Recently I had my 2-yearly “full medical” exam (and passed it well), but something my doctor said struck me. When I asked him why he wasn’t running a particular test as in the past, he said that recent reports about that test’s value were so conflicting that he thought it better to rely on other indicators. Fair enough.
Mothers-to-be in Melbourne (Australia) are going to be invited to participate in a promising medical trial, our morning radio told us today. There are indications that immunizing newly-borns with BCG vaccine against tuberculosis may reduce the fast growing occurrence of childhood allergies (very common in Australia), and this trial hopes to confirm this finding. The question was asked, if early indications have been so promising and the vaccine is widely used in many countries, why not make the trial much larger? The answer: funding is only available for a few thousand participating.
I recently interacted with a PS survivor who challenged me about my belief that PS occurred more often in premature than full-term babies. I consulted several reports in my collection and admitted she was correct. Since then, almost everything I have read about this issue confirms my original understanding.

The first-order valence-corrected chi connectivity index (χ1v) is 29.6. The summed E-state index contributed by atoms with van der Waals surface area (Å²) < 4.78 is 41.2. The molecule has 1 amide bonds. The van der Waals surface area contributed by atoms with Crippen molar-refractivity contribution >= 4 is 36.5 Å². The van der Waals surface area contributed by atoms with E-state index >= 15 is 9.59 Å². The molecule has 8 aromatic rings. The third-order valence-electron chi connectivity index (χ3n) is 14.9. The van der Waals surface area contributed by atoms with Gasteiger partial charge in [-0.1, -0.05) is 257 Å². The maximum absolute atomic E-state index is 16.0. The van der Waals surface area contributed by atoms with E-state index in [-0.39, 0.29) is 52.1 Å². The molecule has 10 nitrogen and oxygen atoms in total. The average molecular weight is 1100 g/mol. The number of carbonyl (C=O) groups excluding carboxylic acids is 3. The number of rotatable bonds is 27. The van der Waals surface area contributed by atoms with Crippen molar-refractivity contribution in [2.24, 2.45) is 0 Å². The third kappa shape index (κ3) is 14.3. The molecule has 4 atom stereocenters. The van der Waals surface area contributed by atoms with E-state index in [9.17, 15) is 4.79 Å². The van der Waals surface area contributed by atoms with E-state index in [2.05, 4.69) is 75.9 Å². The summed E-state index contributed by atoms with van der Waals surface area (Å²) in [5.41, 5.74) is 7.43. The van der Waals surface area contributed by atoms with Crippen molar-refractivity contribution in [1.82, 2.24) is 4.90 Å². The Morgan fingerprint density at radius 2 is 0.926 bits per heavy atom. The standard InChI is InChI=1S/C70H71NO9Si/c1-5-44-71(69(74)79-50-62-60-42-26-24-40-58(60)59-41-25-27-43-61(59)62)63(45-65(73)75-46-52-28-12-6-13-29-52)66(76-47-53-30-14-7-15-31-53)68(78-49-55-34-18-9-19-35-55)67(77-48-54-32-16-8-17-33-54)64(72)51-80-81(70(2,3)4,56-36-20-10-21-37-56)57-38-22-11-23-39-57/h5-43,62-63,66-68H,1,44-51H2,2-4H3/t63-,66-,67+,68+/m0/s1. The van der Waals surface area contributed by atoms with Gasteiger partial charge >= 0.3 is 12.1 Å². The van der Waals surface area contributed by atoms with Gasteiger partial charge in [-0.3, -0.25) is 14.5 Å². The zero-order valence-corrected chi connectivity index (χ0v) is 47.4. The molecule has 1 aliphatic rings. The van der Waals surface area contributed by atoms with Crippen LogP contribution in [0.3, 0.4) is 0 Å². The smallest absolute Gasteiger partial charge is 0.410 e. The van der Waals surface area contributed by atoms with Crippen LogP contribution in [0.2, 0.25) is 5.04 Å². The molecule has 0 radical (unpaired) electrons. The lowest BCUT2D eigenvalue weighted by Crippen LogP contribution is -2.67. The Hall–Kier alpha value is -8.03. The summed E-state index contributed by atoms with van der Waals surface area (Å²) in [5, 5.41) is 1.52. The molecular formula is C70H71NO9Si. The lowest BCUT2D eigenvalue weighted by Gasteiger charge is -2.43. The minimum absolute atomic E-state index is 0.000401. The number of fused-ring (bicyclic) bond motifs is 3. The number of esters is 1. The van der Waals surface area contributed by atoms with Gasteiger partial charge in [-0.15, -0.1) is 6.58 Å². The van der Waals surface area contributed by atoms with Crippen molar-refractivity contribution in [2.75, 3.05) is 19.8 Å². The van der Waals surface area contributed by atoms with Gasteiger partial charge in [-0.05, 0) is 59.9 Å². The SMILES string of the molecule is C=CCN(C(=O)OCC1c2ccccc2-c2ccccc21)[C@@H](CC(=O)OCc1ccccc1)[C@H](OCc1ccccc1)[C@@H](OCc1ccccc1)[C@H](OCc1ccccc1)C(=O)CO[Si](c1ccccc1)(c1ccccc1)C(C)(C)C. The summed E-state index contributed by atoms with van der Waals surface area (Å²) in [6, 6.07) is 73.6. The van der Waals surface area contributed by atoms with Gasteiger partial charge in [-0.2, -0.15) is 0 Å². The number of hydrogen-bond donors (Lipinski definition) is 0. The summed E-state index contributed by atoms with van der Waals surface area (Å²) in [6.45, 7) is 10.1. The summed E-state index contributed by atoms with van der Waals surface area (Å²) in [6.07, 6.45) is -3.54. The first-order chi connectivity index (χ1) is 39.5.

This blog exists because as one who had surgery at 10 days old for pyloric stenosis (“PS”), I know the value of sharing much more information about this condition: how it behaves, how to treat it, and the long-term effects of both the condition and its surgical remedy. For most PS survivors, their story seems to be little more than a blip, or an unusual scar on their body. But for some, their PS page has been a mystery, even a closed secret, the scar a significant embarrassment in their growing up, and the surgery has left them with physical and emotional wash-up they find hard to discuss and understand.
In this post I want to link the above three “triggers” with what we know and don’t know about PS.
It is frustrating that although PS has been recognized for some 300 years and surgically treated for a century, it is still rather imperfectly understood.
This is because there are far more medical conditions and challenges than research funds.
Research funds and projects will inevitably concentrate on the issues that affect the lives and income of the great majority of the people in the developed world. Heart disease today is much better understood, reduced and treated and early death related to it far less likely because of the present armoury of drugs, reduction strategies and surgical technology. The same can be said about cancer, diabetes, blood pressure, kidney disease, bone and skeletal degeneration, pregnancy and childbirth, and even the brain. And despite the mentally ill being the human family’s poor cousins, psychiatry has seen similar advances in helping those with mental illnesses to stay in society and even work. Anesthesia and pain control have also seen remarkable progress. I could continue…
It seems to me that the less common and the most inevitable and age-related conditions have missed out most on progress: congenital conditions, many of the rarer cancers (e.g. in the pancreas), and age-related illnesses such as dementia, multiple sclerosis and similar degenerative diseases.